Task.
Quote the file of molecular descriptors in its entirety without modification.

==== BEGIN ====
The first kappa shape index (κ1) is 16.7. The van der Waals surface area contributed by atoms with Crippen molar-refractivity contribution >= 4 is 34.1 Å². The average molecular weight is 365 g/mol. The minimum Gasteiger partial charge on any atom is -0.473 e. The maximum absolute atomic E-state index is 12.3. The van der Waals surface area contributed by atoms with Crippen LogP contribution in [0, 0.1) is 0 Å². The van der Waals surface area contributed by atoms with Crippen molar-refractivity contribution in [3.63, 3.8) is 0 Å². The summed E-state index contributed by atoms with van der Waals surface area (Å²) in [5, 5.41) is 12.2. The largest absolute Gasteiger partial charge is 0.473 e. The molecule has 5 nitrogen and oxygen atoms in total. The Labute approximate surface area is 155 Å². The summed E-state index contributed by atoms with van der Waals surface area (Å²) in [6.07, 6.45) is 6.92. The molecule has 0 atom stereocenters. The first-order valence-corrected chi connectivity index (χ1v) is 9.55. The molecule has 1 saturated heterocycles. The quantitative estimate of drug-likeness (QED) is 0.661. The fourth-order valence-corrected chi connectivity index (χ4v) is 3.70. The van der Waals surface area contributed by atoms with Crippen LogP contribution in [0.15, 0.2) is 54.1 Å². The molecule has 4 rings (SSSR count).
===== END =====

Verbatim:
The first kappa shape index (κ1) is 16.7. The van der Waals surface area contributed by atoms with Crippen molar-refractivity contribution >= 4 is 34.1 Å². The average molecular weight is 365 g/mol. The minimum Gasteiger partial charge on any atom is -0.473 e. The maximum absolute atomic E-state index is 12.3. The van der Waals surface area contributed by atoms with Crippen LogP contribution in [0, 0.1) is 0 Å². The van der Waals surface area contributed by atoms with Crippen molar-refractivity contribution in [3.63, 3.8) is 0 Å². The summed E-state index contributed by atoms with van der Waals surface area (Å²) in [5, 5.41) is 12.2. The largest absolute Gasteiger partial charge is 0.473 e. The molecule has 5 nitrogen and oxygen atoms in total. The Labute approximate surface area is 155 Å². The summed E-state index contributed by atoms with van der Waals surface area (Å²) in [6.07, 6.45) is 6.92. The molecule has 0 atom stereocenters. The first-order valence-corrected chi connectivity index (χ1v) is 9.55. The molecule has 1 saturated heterocycles. The quantitative estimate of drug-likeness (QED) is 0.661. The fourth-order valence-corrected chi connectivity index (χ4v) is 3.70. The van der Waals surface area contributed by atoms with Crippen LogP contribution in [0.15, 0.2) is 54.1 Å². The molecule has 4 rings (SSSR count).